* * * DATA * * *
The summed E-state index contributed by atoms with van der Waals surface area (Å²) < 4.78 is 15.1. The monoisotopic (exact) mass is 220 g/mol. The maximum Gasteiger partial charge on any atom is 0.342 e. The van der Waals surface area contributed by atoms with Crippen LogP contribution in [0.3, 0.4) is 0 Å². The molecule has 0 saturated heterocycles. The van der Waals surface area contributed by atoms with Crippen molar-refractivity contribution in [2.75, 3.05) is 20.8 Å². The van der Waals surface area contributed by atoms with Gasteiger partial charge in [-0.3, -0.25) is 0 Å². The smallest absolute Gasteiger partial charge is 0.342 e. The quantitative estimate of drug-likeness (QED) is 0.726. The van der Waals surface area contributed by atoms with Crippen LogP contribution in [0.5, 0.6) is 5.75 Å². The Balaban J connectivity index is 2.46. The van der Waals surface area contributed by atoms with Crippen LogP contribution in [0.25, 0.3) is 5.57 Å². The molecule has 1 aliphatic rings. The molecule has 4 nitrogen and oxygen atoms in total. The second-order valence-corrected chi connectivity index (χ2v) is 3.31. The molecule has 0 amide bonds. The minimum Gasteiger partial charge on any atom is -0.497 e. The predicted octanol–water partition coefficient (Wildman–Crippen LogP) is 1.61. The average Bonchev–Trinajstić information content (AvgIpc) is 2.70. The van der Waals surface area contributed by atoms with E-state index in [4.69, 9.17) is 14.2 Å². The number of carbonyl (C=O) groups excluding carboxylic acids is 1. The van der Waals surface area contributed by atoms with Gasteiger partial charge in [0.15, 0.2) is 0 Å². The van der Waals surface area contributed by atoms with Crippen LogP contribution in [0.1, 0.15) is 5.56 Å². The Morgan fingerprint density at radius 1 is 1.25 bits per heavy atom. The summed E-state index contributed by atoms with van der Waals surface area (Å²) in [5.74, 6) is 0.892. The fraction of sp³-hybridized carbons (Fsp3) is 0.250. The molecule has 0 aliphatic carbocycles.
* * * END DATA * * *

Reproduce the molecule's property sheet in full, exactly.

The summed E-state index contributed by atoms with van der Waals surface area (Å²) < 4.78 is 15.1. The monoisotopic (exact) mass is 220 g/mol. The maximum Gasteiger partial charge on any atom is 0.342 e. The van der Waals surface area contributed by atoms with Crippen LogP contribution in [0.3, 0.4) is 0 Å². The molecule has 0 saturated heterocycles. The van der Waals surface area contributed by atoms with Crippen molar-refractivity contribution in [2.75, 3.05) is 20.8 Å². The van der Waals surface area contributed by atoms with Gasteiger partial charge in [-0.3, -0.25) is 0 Å². The smallest absolute Gasteiger partial charge is 0.342 e. The quantitative estimate of drug-likeness (QED) is 0.726. The van der Waals surface area contributed by atoms with Crippen LogP contribution in [0.5, 0.6) is 5.75 Å². The Balaban J connectivity index is 2.46. The van der Waals surface area contributed by atoms with Crippen LogP contribution in [0.25, 0.3) is 5.57 Å². The molecule has 1 aliphatic rings. The molecule has 4 nitrogen and oxygen atoms in total. The second-order valence-corrected chi connectivity index (χ2v) is 3.31. The molecule has 0 amide bonds. The minimum Gasteiger partial charge on any atom is -0.497 e. The predicted octanol–water partition coefficient (Wildman–Crippen LogP) is 1.61. The average Bonchev–Trinajstić information content (AvgIpc) is 2.70. The van der Waals surface area contributed by atoms with E-state index in [4.69, 9.17) is 14.2 Å². The number of carbonyl (C=O) groups excluding carboxylic acids is 1. The van der Waals surface area contributed by atoms with Gasteiger partial charge in [0.15, 0.2) is 0 Å². The van der Waals surface area contributed by atoms with Crippen LogP contribution in [0.1, 0.15) is 5.56 Å². The Morgan fingerprint density at radius 1 is 1.25 bits per heavy atom. The summed E-state index contributed by atoms with van der Waals surface area (Å²) in [5.74, 6) is 0.892. The fraction of sp³-hybridized carbons (Fsp3) is 0.250. The molecule has 0 aliphatic carbocycles.